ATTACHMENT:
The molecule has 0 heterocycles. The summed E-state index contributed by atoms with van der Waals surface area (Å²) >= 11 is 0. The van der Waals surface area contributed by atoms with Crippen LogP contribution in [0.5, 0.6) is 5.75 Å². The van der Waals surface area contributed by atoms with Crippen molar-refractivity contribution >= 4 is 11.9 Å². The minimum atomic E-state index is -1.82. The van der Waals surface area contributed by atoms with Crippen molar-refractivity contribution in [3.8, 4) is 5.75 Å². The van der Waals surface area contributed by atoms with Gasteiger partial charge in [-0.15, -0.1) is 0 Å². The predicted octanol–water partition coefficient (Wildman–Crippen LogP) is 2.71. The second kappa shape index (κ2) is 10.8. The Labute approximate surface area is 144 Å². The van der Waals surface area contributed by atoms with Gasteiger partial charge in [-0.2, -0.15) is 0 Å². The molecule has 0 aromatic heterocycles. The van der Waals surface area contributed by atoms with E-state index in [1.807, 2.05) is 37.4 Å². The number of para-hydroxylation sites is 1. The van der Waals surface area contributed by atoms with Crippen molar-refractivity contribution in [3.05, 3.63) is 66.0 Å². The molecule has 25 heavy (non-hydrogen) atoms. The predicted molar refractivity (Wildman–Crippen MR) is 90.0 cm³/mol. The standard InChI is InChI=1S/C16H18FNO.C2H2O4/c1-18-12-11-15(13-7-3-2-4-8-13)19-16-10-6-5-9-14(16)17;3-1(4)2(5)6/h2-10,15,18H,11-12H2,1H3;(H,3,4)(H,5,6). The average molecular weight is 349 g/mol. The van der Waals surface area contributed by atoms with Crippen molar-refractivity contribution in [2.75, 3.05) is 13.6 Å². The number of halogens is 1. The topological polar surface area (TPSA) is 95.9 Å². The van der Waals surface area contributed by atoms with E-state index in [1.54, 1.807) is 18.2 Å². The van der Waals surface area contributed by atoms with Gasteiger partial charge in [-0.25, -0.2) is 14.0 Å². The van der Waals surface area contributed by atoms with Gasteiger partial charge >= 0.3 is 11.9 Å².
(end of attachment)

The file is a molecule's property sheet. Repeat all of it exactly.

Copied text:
The molecule has 0 heterocycles. The summed E-state index contributed by atoms with van der Waals surface area (Å²) >= 11 is 0. The van der Waals surface area contributed by atoms with Crippen LogP contribution in [0.5, 0.6) is 5.75 Å². The van der Waals surface area contributed by atoms with Crippen molar-refractivity contribution >= 4 is 11.9 Å². The minimum atomic E-state index is -1.82. The van der Waals surface area contributed by atoms with Crippen molar-refractivity contribution in [3.8, 4) is 5.75 Å². The van der Waals surface area contributed by atoms with Gasteiger partial charge in [-0.15, -0.1) is 0 Å². The predicted octanol–water partition coefficient (Wildman–Crippen LogP) is 2.71. The second kappa shape index (κ2) is 10.8. The Labute approximate surface area is 144 Å². The van der Waals surface area contributed by atoms with Gasteiger partial charge in [-0.2, -0.15) is 0 Å². The molecule has 0 aromatic heterocycles. The van der Waals surface area contributed by atoms with E-state index in [1.807, 2.05) is 37.4 Å². The number of para-hydroxylation sites is 1. The van der Waals surface area contributed by atoms with Crippen molar-refractivity contribution in [3.05, 3.63) is 66.0 Å². The molecule has 25 heavy (non-hydrogen) atoms. The predicted molar refractivity (Wildman–Crippen MR) is 90.0 cm³/mol. The standard InChI is InChI=1S/C16H18FNO.C2H2O4/c1-18-12-11-15(13-7-3-2-4-8-13)19-16-10-6-5-9-14(16)17;3-1(4)2(5)6/h2-10,15,18H,11-12H2,1H3;(H,3,4)(H,5,6). The average molecular weight is 349 g/mol. The van der Waals surface area contributed by atoms with Crippen molar-refractivity contribution in [2.75, 3.05) is 13.6 Å². The number of halogens is 1. The topological polar surface area (TPSA) is 95.9 Å². The van der Waals surface area contributed by atoms with E-state index in [1.54, 1.807) is 18.2 Å². The van der Waals surface area contributed by atoms with Gasteiger partial charge in [-0.25, -0.2) is 14.0 Å². The van der Waals surface area contributed by atoms with Gasteiger partial charge >= 0.3 is 11.9 Å².